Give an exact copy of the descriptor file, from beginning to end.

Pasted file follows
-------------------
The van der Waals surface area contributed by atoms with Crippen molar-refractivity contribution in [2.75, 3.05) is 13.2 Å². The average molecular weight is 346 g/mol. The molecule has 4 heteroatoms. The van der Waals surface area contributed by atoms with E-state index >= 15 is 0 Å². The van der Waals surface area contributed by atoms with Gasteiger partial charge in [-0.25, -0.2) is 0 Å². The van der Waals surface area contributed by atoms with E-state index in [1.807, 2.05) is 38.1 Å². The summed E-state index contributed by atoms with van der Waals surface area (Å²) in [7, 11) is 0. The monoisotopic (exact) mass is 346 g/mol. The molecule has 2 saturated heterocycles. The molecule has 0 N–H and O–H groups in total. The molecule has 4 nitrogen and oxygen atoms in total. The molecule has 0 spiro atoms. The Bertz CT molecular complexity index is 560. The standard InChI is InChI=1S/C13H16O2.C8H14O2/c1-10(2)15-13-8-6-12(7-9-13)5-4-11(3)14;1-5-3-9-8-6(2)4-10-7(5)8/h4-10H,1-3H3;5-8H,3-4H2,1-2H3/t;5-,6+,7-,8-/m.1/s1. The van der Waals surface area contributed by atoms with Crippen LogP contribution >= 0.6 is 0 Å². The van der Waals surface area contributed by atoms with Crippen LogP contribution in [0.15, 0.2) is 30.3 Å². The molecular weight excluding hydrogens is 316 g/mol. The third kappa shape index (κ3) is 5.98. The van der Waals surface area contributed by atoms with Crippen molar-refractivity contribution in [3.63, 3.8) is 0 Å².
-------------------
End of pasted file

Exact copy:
The van der Waals surface area contributed by atoms with Crippen molar-refractivity contribution in [2.75, 3.05) is 13.2 Å². The average molecular weight is 346 g/mol. The molecule has 4 heteroatoms. The van der Waals surface area contributed by atoms with E-state index >= 15 is 0 Å². The van der Waals surface area contributed by atoms with Gasteiger partial charge in [-0.25, -0.2) is 0 Å². The van der Waals surface area contributed by atoms with E-state index in [1.807, 2.05) is 38.1 Å². The summed E-state index contributed by atoms with van der Waals surface area (Å²) in [7, 11) is 0. The monoisotopic (exact) mass is 346 g/mol. The molecule has 2 saturated heterocycles. The molecule has 0 N–H and O–H groups in total. The molecule has 4 nitrogen and oxygen atoms in total. The molecule has 0 spiro atoms. The Bertz CT molecular complexity index is 560. The standard InChI is InChI=1S/C13H16O2.C8H14O2/c1-10(2)15-13-8-6-12(7-9-13)5-4-11(3)14;1-5-3-9-8-6(2)4-10-7(5)8/h4-10H,1-3H3;5-8H,3-4H2,1-2H3/t;5-,6+,7-,8-/m.1/s1. The van der Waals surface area contributed by atoms with Crippen LogP contribution >= 0.6 is 0 Å². The van der Waals surface area contributed by atoms with Crippen LogP contribution in [0.15, 0.2) is 30.3 Å². The molecular weight excluding hydrogens is 316 g/mol. The third kappa shape index (κ3) is 5.98. The van der Waals surface area contributed by atoms with Crippen molar-refractivity contribution in [3.63, 3.8) is 0 Å².